Carmelo Anthony's Early-2000s Grail Proves His Watch Geek Bonafides

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Finally: a break from Brady Madness! (Actually, not so much—he might not have secured the coveted top spot this week, but if you scroll down, you’ll see our guy Tom did wear another banger timepiece worthy of this roundup.) In any case, we’re interrupting our regularly scheduled Bradycast to bring you breaking news from a different sport entirely. Retired NBA great Carmelo Anthony rocked a super limited-edition watch circa 2004 while attending WNBA playoffs this week: an IWC Portugieser Tourbillon Mystère Squelette.

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The Squelette (French for “skeleton”) is not the sort of flashy diamond-studded piece that many athletes and other celebrities love to flaunt. Rather, it’s some deep watch-guy shit: Housed in a 44.2mm platinum case, it features a fully skeletonized dial and a skeletonized movement with a one-minute tourbillon, a power reserve indicator, and a small-seconds display. The movement—an IWC Calibre 50910—has a whopping seven-day power reserve.

Let’s break this all down, shall we? First off, the case is platinum, that most precious of precious metals that, well, weighs a ton and costs even more. Secondly, the movement is skeletonized, which means it’s had material removed such that its different components are visible via a similarly skeletonized dial. (Though you’ll see certain affordable watches with semi-skeletonized dials, skeletonized movements such as these are more often the realm of haute horlogerie, i.e. “high watchmaking.”) Lastly—and most importantly—this thing has a tourbillon. This device, developed by famed French watchmaker Abraham-Louis Breguet in the early 19th century, was meant to counteract the effects of gravity on a pocket watch’s balance by placing it in a constantly revolving cage.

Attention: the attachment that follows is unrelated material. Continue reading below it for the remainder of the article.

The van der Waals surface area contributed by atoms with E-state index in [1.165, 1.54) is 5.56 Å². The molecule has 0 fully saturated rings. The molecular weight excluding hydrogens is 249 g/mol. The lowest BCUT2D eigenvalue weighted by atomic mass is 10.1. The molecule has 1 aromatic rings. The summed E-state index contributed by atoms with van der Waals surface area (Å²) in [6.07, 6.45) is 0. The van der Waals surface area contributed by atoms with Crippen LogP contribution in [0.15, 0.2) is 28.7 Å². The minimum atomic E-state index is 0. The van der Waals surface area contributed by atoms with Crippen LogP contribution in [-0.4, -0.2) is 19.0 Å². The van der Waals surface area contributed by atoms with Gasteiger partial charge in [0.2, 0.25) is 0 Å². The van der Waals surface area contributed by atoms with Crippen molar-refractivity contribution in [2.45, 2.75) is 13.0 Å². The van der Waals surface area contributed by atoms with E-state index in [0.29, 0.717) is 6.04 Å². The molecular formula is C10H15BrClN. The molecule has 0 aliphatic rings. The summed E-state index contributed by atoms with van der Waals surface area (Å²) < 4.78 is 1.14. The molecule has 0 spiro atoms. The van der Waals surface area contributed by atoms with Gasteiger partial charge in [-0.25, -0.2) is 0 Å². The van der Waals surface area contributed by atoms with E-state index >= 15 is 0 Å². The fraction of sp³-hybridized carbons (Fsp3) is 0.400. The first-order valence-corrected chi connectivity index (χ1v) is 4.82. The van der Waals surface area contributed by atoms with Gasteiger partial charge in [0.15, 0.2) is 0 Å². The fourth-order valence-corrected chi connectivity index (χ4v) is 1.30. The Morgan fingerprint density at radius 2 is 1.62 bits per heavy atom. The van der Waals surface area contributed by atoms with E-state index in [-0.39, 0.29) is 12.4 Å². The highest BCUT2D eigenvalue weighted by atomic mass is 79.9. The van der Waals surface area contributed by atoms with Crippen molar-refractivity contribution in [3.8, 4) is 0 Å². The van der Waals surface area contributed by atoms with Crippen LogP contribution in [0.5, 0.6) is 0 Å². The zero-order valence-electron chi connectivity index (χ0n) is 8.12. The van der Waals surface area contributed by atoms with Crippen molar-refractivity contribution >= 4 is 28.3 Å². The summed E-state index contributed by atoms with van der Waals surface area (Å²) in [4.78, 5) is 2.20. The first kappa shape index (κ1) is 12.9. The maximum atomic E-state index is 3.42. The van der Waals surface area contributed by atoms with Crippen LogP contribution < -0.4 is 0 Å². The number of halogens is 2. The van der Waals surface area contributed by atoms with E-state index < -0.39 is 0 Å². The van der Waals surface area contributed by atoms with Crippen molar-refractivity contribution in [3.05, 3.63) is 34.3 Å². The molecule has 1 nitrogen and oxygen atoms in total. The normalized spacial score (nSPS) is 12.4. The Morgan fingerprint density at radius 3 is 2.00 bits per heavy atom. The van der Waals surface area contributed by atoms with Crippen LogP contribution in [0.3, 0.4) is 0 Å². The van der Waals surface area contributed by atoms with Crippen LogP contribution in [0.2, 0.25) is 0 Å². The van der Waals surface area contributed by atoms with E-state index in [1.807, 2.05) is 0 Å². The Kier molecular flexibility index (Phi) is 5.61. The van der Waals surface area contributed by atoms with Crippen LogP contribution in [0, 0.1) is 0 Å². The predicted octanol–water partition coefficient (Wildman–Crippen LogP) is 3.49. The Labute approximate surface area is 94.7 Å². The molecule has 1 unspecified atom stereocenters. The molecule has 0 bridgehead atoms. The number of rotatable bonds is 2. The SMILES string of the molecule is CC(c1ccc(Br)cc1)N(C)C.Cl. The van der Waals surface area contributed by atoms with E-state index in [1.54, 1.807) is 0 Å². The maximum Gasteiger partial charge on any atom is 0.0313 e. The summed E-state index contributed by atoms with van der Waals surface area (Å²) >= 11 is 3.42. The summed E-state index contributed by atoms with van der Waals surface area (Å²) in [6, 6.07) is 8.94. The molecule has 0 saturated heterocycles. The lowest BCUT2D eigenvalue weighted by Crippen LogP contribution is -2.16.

Notice we said “pocket watch,” which was traditionally worn vertically in a waistcoat pocket, and then possibly placed horizontally on a nightstand in the evening. What good does a tourbillon do in a wristwatch, then, which is constantly in motion throughout vertical and horizontal orientations? You guessed it: not much! Making a tourbillon and sticking it in a wristwatch is the horological equivalent of playing a Fender Stratocaster through a wall of Marshall stacks in a room that holds 12 people. It gives off some combination of: “Look what I can do!” and “Don’t f**k with me.”

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